YOKOHAMA -- The executive tasked with leading a recovery at Nissan Motor Co. said he had decided to resign just weeks into his new job, a move that could disrupt the automaker's push to turn the corner on scandal and slumping sales.
Jun Seki, Nissan's vice COO and a former contender for CEO, told Reuters he was leaving to become the president of Nidec Corp., a Kyoto-based manufacturer of automotive components and precision motors.
He will likely depart in January after three decades at Nissan, including a stint heading its China business.
"I love Nissan and I feel bad about leaving the turnaround work unfinished, but I am 58 years old, and this is an offer I could not refuse. It's probably my last chance to lead a company too," he said in a brief interview.
"It's not about money. In fact, I will take a financial hit since Nissan pays us well," Seki said. He declined to elaborate further.
Nissan and Nidec declined to comment.
Seeking to roll back some of the costly expansion under ousted chairman Carlos Ghosn, Nissan has embarked on wide-ranging turnaround plan.
That plan, which began in April, is now on track to generate a cumulative few hundred billion yen in cost cuts and operational efficiency gains by the year to March 2022, according to two Nissan sources who spoke on condition of anonymity. One hundred billion yen is roughly equal to $915 million.
Adding to concerns about disruption among Nissan's top management, the sources said that Seki, COO Ashwani Gupta and CEO Makoto Uchida have so far failed to gel as a team after being named to their posts in October.
They officially took over on Dec. 1.
"There was no instant, cohesive chemistry achieved by those appointments," one of the sources said.
Gupta and Uchida were not immediately available for comment.
Seki's resignation could further complicate Nissan's relationship with top shareholder Renault SA. Seki recently worked in Paris for a year and was seen as relatively close to the French automaker.
Persuaded in the end
Asked if he was leaving Nissan because he was passed over for the role of CEO, Seki said that was not the case but did not elaborate.
He and Uchida, most recently the head of the China business, had been seen as top contenders for the CEO job. Reuters reported in September that Uchida was seen as more favored by Renault.
Before being named vice-COO, Seki was a senior vice-president charged with leading the turnaround.
Nissan has been profoundly shaken over the last year, first with the downfall of long-term leader Ghosn, who is now awaiting trial on allegations of financial misconduct that he has denied. Former CEO Hiroto Saikawa then left in September.
One of the sources said Seki was contacted by a headhunter about a job at Nidec in April, after he returned from a year working in Paris.
Nidec's 75-year-old chairman, the brash and confident Shigenobu Nagamori, has been searching for an eventual successor to lead and expand its business.
Nidec, which sees electric vehicles as a key driver of growth, has a 40 percent global market share in automotive electric steering motors and has said it wants to boost its share in electric vehicle propulsion motors.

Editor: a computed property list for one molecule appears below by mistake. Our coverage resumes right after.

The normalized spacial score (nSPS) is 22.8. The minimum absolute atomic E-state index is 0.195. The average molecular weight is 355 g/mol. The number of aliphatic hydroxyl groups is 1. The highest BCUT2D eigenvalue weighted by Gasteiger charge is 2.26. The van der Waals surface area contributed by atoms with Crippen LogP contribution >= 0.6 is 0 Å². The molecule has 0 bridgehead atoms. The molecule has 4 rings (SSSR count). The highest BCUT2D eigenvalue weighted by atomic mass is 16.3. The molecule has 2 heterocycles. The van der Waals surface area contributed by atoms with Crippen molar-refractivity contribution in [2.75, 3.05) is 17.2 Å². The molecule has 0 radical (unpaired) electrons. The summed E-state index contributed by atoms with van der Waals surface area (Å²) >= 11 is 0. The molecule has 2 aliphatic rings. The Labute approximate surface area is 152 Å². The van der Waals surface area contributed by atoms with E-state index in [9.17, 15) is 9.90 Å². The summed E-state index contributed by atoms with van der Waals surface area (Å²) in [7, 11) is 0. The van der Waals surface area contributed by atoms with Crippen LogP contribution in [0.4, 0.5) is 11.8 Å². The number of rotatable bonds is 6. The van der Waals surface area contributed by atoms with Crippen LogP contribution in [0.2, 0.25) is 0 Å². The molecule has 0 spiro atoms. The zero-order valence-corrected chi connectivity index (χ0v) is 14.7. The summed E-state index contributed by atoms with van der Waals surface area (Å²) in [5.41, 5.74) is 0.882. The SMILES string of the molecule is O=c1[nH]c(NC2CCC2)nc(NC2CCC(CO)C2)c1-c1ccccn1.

After April, Seki had no additional contact with Nidec until the recruiter called him again on Oct. 8 when Nissan announced the new management team, including Uchida as CEO.
After that second call, Seki agreed to meet Nagamori -- to turn down the offer, the source said.
"Nagamori talked Seki into accepting his offer in the end," the source said.
LOS ANGELES — Book by Cadillac, a subscription service that General Motors put on hiatus in late 2018, will return early next year with a new direction, said Deborah Wahl, GM's chief marketing officer.
Speaking Tuesday at the J.D. Power/NADA AutoConference L.A. here, Wahl said the first dealers will begin piloting the revamped program in February. While she did not go into details, she promised greater "convenience, flexibility and value for potential subscribers."
Wahl, who in September was named GM's first global CMO in seven years, said the program would be better integrated with Cadillac's dealer network, and said that Dublin Cadillac in California would be among the first to test the new program.
"We do still see a lot of interest from consumers in finding different ownership models, but the right price, value, how we do that, how we bundle those services is what we're working on," Wahl told Automotive News in an interview earlier this year. She did not discuss pricing on Tuesday.
The first Book by Cadillac program, launched in 2017, allowed customers to pay a $1,800 monthly fee that covered insurance and maintenance costs. Subscribers could swap in and out of Cadillac vehicles with no long-term commitment.
Wahl said the learnings from that program were significant. Roughly 70 percent of users, she said, were conquest customers new to Cadillac.
"There's really no one-size-fits-all solution for personal transportation," she said.
Wahl's presentation Tuesday focused on how she is attempting to help GM stay ahead of consumer preferences. She cited another Cadillac initiative, Super Cruise, as a technology customers may not have asked for, but loved.
The hands-free driver-assist system was launched in 2017 on the CT6. The luxury brand plans to expand it to the CT5 starting in 2020 before ultimately adopting the technology throughout its lineup.
Wahl said 85 percent of Super Cruise users are either interested in trying it again or say they have to have the feature on their next vehicle. To date, customers have driven 4.3 million miles with the feature enabled, she said.
It's one piece of GM's ambitious quest to reach zero crashes, zero emissions and zero congestion.
"Over time," Wahl said. "the status quo solves absolutely nothing."
Hannah Lutz contributed.